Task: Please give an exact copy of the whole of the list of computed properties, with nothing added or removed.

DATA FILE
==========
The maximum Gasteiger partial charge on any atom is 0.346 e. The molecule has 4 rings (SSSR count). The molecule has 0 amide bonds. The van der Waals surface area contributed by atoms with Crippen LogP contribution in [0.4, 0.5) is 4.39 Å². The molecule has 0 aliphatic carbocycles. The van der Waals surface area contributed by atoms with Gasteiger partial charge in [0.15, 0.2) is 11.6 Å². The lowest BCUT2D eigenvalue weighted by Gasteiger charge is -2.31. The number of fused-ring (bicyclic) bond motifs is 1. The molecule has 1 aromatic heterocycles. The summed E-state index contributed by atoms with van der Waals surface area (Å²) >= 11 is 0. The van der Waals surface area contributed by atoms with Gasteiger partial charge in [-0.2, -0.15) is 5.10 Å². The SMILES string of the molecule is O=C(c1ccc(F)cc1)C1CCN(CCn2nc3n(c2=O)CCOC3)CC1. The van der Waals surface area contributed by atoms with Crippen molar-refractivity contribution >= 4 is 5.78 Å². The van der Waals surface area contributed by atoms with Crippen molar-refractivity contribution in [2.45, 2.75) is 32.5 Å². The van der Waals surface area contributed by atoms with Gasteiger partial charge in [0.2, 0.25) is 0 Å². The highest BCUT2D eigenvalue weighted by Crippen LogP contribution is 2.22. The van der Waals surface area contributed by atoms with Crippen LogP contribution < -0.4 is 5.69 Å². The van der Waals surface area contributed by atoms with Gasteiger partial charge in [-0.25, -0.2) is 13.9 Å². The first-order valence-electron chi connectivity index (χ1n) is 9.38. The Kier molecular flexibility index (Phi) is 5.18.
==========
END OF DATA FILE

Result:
The maximum Gasteiger partial charge on any atom is 0.346 e. The molecule has 4 rings (SSSR count). The molecule has 0 amide bonds. The van der Waals surface area contributed by atoms with Crippen LogP contribution in [0.4, 0.5) is 4.39 Å². The molecule has 0 aliphatic carbocycles. The van der Waals surface area contributed by atoms with Gasteiger partial charge in [0.15, 0.2) is 11.6 Å². The lowest BCUT2D eigenvalue weighted by Gasteiger charge is -2.31. The number of fused-ring (bicyclic) bond motifs is 1. The molecule has 1 aromatic heterocycles. The summed E-state index contributed by atoms with van der Waals surface area (Å²) >= 11 is 0. The van der Waals surface area contributed by atoms with Gasteiger partial charge in [-0.2, -0.15) is 5.10 Å². The SMILES string of the molecule is O=C(c1ccc(F)cc1)C1CCN(CCn2nc3n(c2=O)CCOC3)CC1. The van der Waals surface area contributed by atoms with Crippen molar-refractivity contribution >= 4 is 5.78 Å². The van der Waals surface area contributed by atoms with Crippen molar-refractivity contribution in [2.45, 2.75) is 32.5 Å². The van der Waals surface area contributed by atoms with Gasteiger partial charge in [0.2, 0.25) is 0 Å². The highest BCUT2D eigenvalue weighted by Crippen LogP contribution is 2.22. The van der Waals surface area contributed by atoms with Crippen LogP contribution < -0.4 is 5.69 Å². The van der Waals surface area contributed by atoms with Gasteiger partial charge in [-0.25, -0.2) is 13.9 Å². The first-order valence-electron chi connectivity index (χ1n) is 9.38. The Kier molecular flexibility index (Phi) is 5.18.